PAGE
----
A three-part series on conflicts of interest in medicine by the new national correspondent for the New England Journal of Medicine has provoked a firestorm of criticism. It also reveals its author, Dr. Lisa Rosenbaum, has a lot to learn about journalism ethics.
The essence of the series (you can read its three parts here, here and here), calls for rethinking disclosure policies to reduce the negative attention devoted to medical scientists who work closely with industry to bring new drugs and devices to market. If you read our cover story this week closely, you will find a couple of anecdotes about physicians who took lots of money from companies—one of whom is now under indictment and refused to speak with our reporters—and the other of whom spoke openly about her research and relationships.
A strong argument can be made that less disclosure would have made it more difficult to draw those distinctions and created an environment—the one that existed before, say, passage of the Physician Payment Sunshine Act—where any undisclosed conflict of interest is interpreted in a negative light.
For a close reading and critique of the series, I recommend pieces by Larry Husten, a long-time healthcare journalist who now writes his Cardiobrief blog for Forbes, and Dr. Roy Poses, a professor of medicine at Brown University whose Healthcare Renewal blog focuses on conflicts of interest in medicine.
I have my own disclosure to make. From 2004 to 2009, I ran the Center for Science in the Public Interest's Integrity in Science project, whose eager-beaver young researchers—several of whom went on to successful journalism careers—spent their days exposing undisclosed conflicts of interest in environmental, medical and other scientific fields. Alas, it was easy pickings, but good training.
Which brings me to the subject of this blog post: journalism ethics. Near the end of her piece, Dr. Rosenbaum writes:
“Recently, for the first time, I was asked to consult for a medical products company. My first thought was, 'This would be fascinating.' My second, 'There's no way.' I would have to disclose the relationship, my credibility would suffer, and I would be defenseless. That I immediately succumbed to this fear reflects our failure to manage industry relationships effectively.”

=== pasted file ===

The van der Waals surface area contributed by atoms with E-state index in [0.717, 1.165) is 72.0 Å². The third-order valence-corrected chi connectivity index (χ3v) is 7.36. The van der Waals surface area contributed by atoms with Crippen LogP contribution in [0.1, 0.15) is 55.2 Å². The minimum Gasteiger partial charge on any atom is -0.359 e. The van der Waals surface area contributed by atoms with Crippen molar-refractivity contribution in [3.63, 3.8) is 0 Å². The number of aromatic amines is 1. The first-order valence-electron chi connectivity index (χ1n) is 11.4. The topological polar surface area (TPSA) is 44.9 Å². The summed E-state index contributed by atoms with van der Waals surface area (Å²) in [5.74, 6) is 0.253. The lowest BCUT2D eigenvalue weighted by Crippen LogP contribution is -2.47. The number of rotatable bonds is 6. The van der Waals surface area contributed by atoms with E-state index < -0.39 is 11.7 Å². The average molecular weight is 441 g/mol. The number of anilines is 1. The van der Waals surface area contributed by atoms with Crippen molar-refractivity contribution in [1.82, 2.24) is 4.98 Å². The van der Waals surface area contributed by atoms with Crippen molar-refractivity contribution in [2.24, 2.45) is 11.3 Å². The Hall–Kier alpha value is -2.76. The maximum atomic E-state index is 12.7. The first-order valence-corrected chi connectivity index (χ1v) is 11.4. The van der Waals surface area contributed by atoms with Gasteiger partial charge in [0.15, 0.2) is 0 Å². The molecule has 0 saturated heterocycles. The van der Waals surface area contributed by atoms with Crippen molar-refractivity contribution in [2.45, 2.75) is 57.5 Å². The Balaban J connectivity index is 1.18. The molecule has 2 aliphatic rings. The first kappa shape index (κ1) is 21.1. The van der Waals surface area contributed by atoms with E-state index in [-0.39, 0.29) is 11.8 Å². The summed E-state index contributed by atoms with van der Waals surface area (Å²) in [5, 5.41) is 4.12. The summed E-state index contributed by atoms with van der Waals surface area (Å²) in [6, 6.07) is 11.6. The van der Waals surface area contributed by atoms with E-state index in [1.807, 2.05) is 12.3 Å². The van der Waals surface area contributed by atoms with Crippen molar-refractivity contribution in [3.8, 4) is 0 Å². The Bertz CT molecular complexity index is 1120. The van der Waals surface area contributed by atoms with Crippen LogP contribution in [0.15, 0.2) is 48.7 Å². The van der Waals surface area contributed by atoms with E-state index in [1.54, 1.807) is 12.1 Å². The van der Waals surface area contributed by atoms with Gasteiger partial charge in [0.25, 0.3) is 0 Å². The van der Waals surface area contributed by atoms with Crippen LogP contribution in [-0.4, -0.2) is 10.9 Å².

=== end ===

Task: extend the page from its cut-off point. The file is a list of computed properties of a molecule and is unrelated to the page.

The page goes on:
Her psychic torment suggests the august NEJM has a policy for journalists—and its national correspondent is one—that is no different than the one for its authors, which requires disclosure. It doesn't ban scientists with ties to industry from writing in the journal. If it did, it would have a hard time staying in business.
But that is not what journalism ethics require. Every journalism organization worth its salt has a "no conflicts allowed" policy—full stop. Here are just a couple.
From the Association of Health Care Journalists:
"Avoid any personal or financial interest in any company in any field related to what is being covered. This includes actual and potential competitors of subjects about whom we report. It is not wise to own stock in health care companies."
And from the New York Times:
"No staff member may own stock or have any other financial interest in a company, enterprise or industry that figures or is likely to figure in coverage that he or she provides, edits, packages or supervises regularly."
I suggest Dr. Jeffrey Drazen, the editor-in-chief of the NEJM, clarify its policy for his new national correspondent. And while he's at it, he should let the public know, in the wake of this series, whether his standards for NEJM's journalism are the same as for the rest of the journal.